Personal Injury Law
WHAT IS PERSONAL INJURY LAW?
Personal injury means an injury to the person, rather than an injury to property, and relates to injury caused by the negligence of others.
There is often a property damage claim related to a personal injury claim such as in a car accident.
The most common types of personal injury are car accidents, also known as motor vehicle accidents, including drunk driving accidents, bus accidents, truck accidents, motorcycle accidents and suv rollover accidents.
Other types of personal injury include slip and fall, premises liability, negligent security, wrongful death, and assault claims.
In order to make a recovery in a personal injury claim there must be liability, or a breach of duty on the part of the negligent party, and damages to the injured party as a result of the negligent acts of the at fault party.
For example all drivers have a duty to observe the rules of the road, and not cause a collision with another vehicle. If a driver is negligent and fails to follow the traffic laws, or as a result of his actions causes a car crash, then that person has breached their duty to the other drivers on the road. Examples of negligence include failure to yield, careless driving, reckless driving, improper turn, running a red light, running a stop sigh, and any other violation of state traffic law.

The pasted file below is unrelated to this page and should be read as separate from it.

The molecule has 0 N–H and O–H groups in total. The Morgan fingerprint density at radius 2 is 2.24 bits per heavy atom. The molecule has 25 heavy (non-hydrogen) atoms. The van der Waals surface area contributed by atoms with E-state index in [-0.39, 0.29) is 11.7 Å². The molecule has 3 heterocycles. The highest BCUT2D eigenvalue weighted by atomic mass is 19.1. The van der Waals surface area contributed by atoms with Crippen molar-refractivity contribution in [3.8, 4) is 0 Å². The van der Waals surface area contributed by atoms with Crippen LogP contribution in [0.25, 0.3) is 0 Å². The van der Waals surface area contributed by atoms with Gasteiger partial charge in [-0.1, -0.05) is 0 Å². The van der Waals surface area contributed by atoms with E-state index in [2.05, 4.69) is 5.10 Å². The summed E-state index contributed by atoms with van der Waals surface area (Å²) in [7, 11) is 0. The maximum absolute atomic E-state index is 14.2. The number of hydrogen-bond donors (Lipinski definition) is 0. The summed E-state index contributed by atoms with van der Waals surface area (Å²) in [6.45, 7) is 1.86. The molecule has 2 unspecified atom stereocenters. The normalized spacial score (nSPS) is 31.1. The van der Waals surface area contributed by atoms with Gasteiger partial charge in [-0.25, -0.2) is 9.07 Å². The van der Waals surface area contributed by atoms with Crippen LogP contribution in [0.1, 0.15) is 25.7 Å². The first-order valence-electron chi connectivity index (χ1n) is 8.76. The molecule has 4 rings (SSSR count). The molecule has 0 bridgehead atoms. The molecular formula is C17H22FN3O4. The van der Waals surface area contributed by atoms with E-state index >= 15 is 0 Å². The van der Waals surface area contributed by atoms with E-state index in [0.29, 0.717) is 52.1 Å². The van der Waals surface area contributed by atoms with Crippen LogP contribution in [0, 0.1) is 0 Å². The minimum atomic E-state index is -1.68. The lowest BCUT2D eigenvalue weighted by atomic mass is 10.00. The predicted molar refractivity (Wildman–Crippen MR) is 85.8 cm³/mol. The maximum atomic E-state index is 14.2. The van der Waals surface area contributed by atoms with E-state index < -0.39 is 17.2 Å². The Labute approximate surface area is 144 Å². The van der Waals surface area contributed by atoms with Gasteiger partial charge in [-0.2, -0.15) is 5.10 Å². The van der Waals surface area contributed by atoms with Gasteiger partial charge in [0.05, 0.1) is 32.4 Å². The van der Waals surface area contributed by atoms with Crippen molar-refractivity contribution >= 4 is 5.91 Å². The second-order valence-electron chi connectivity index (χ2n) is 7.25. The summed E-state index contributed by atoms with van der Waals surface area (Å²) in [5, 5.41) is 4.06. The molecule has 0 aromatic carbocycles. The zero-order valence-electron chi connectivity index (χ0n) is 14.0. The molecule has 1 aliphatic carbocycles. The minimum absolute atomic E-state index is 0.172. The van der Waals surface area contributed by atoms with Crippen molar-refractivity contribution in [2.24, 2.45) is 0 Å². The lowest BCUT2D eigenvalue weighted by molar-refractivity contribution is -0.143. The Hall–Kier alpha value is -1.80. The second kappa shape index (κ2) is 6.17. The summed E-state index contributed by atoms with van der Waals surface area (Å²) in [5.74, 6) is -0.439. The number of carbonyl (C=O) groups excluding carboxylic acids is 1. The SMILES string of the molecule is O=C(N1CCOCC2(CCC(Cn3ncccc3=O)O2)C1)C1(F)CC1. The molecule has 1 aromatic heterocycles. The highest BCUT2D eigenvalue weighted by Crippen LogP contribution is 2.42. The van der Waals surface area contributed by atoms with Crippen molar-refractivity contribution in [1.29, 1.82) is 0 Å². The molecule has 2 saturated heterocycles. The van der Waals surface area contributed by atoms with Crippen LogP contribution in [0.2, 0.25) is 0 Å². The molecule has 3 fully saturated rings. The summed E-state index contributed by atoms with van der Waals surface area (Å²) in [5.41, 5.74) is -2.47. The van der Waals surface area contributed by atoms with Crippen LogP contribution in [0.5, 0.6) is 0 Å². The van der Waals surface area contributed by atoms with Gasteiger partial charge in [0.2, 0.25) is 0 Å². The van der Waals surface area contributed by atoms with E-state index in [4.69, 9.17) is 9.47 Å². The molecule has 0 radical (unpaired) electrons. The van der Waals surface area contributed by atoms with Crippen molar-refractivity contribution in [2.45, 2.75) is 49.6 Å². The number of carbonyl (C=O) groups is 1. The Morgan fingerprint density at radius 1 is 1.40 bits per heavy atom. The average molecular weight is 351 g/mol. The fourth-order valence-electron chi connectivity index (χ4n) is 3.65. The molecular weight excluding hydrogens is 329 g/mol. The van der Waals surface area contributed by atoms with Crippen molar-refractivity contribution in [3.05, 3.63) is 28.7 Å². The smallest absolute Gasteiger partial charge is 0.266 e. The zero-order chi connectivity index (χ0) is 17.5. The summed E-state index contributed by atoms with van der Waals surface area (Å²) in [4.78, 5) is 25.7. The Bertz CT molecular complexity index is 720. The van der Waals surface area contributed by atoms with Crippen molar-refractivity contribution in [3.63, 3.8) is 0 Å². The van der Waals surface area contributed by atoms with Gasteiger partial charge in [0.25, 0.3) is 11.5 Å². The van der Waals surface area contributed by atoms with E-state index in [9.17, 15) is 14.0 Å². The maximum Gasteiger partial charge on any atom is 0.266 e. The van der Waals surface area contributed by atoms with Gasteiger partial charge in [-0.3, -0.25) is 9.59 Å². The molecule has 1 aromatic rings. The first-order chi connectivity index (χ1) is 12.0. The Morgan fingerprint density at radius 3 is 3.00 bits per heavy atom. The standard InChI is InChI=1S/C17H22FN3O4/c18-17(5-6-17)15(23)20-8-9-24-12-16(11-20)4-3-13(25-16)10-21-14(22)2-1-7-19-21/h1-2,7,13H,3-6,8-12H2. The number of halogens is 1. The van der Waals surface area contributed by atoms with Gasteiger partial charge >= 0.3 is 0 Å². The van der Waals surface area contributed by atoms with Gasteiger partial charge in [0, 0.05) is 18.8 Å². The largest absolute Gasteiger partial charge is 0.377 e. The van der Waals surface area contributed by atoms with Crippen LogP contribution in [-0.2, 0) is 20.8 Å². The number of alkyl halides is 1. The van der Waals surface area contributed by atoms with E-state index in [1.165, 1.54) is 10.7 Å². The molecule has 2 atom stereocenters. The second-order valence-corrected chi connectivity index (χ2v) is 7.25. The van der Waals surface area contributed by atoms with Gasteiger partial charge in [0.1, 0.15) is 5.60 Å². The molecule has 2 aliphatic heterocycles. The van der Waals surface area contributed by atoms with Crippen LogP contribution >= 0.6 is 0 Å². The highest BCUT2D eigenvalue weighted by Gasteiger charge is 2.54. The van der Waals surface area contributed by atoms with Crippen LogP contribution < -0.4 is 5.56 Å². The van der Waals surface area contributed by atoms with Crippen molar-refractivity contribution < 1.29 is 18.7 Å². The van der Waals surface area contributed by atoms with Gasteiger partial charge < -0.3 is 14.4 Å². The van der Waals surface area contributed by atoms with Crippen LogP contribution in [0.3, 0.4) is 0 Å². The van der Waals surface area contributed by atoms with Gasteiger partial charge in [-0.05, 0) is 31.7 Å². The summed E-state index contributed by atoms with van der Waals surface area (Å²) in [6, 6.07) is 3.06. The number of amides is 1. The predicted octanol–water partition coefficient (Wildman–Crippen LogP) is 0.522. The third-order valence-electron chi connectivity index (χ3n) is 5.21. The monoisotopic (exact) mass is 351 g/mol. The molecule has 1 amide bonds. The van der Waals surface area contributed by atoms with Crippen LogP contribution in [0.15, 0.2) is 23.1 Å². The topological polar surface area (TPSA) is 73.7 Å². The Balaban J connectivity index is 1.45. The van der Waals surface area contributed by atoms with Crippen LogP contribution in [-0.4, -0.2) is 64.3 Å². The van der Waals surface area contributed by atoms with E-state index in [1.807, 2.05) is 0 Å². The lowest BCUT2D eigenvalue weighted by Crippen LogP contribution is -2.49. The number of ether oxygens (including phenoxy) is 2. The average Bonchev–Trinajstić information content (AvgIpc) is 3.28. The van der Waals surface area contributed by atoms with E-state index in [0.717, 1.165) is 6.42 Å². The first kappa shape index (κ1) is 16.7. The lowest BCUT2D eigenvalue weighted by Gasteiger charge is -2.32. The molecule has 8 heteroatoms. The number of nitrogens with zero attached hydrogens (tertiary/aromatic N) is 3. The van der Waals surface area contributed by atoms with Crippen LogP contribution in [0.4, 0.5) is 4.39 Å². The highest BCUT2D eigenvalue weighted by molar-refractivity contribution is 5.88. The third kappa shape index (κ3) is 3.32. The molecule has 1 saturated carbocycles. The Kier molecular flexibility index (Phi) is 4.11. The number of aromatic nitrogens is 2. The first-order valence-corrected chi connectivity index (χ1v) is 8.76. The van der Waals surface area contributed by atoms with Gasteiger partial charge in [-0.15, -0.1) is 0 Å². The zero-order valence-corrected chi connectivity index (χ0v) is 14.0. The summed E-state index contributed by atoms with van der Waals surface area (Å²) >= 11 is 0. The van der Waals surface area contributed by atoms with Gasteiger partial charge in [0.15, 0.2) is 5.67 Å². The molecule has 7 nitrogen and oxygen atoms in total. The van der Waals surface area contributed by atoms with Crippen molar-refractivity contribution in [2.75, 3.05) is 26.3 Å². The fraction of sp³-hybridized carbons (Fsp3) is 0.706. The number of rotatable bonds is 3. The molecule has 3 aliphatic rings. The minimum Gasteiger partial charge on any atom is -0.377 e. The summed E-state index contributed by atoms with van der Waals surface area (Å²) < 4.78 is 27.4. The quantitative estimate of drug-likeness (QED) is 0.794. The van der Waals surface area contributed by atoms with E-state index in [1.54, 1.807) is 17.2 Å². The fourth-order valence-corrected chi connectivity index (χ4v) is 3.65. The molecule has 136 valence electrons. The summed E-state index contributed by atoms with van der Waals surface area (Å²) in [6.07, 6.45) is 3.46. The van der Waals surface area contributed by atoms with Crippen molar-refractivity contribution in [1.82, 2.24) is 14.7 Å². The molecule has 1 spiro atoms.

It is not necessary for a driver to be cited with a violation of a traffic law in order for that driver to be considered negligent and liable for damages in a car accident. The police do not make liability decisions in car accidents, those decisions are made by the Courts, therefore car accident victims should not assume that they do not have a legal cause of action simply because the other driver was not given a citation.
The second aspect of a personal injury claim is that a person is injured as a result of the negligence or breach of duty by the at fault party. For example, if your car was parked and you were not in your car when the negligent driver ran into it, you would not have a personal injury claim, rather you would have a claim for property damage only. Further if you were in your car at the time it was struck by the negligent driver, but you suffered no injury at all, then you would not have a personal injury claim and would only have a property damage claim.
For more information or a free consultation on your legal issue contact The Law Offices of Charles D. Scott PLLC, your injury law and family law attorneys, at 727-300-4878. http://www.yourstpetelawyers.com